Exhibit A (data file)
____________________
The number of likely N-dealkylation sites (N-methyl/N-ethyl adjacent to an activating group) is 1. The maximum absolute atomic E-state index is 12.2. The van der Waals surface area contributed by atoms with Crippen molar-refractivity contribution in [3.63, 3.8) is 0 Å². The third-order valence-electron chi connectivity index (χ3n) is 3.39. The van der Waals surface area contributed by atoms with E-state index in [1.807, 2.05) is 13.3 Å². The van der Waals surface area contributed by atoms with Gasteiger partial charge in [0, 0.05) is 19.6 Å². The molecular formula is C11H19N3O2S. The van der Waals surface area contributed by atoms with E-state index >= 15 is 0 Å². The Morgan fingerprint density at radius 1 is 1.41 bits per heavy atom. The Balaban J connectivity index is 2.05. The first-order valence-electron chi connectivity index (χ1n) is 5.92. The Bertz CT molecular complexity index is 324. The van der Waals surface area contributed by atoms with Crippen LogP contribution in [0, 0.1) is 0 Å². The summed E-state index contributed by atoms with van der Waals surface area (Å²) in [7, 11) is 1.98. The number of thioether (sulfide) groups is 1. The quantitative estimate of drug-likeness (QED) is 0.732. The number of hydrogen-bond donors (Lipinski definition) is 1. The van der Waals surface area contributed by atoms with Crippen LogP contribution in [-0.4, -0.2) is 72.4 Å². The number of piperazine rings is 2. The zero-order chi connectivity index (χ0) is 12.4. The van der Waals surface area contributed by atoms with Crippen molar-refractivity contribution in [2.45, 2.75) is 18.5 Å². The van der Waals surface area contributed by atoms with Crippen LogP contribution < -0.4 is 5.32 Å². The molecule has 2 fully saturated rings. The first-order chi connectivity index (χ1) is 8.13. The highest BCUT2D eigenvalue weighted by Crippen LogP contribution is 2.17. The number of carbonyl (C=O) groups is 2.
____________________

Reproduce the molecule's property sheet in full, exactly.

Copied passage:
The number of likely N-dealkylation sites (N-methyl/N-ethyl adjacent to an activating group) is 1. The maximum absolute atomic E-state index is 12.2. The van der Waals surface area contributed by atoms with Crippen molar-refractivity contribution in [3.63, 3.8) is 0 Å². The third-order valence-electron chi connectivity index (χ3n) is 3.39. The van der Waals surface area contributed by atoms with E-state index in [1.807, 2.05) is 13.3 Å². The van der Waals surface area contributed by atoms with Gasteiger partial charge in [0, 0.05) is 19.6 Å². The molecular formula is C11H19N3O2S. The van der Waals surface area contributed by atoms with E-state index >= 15 is 0 Å². The Morgan fingerprint density at radius 1 is 1.41 bits per heavy atom. The Balaban J connectivity index is 2.05. The first-order valence-electron chi connectivity index (χ1n) is 5.92. The Bertz CT molecular complexity index is 324. The van der Waals surface area contributed by atoms with Crippen LogP contribution in [0, 0.1) is 0 Å². The summed E-state index contributed by atoms with van der Waals surface area (Å²) in [7, 11) is 1.98. The number of thioether (sulfide) groups is 1. The quantitative estimate of drug-likeness (QED) is 0.732. The number of hydrogen-bond donors (Lipinski definition) is 1. The van der Waals surface area contributed by atoms with Crippen LogP contribution in [-0.4, -0.2) is 72.4 Å². The number of piperazine rings is 2. The zero-order chi connectivity index (χ0) is 12.4. The van der Waals surface area contributed by atoms with Crippen molar-refractivity contribution in [2.45, 2.75) is 18.5 Å². The van der Waals surface area contributed by atoms with Crippen LogP contribution < -0.4 is 5.32 Å². The molecule has 2 fully saturated rings. The first-order chi connectivity index (χ1) is 8.13. The highest BCUT2D eigenvalue weighted by Crippen LogP contribution is 2.17. The number of carbonyl (C=O) groups is 2.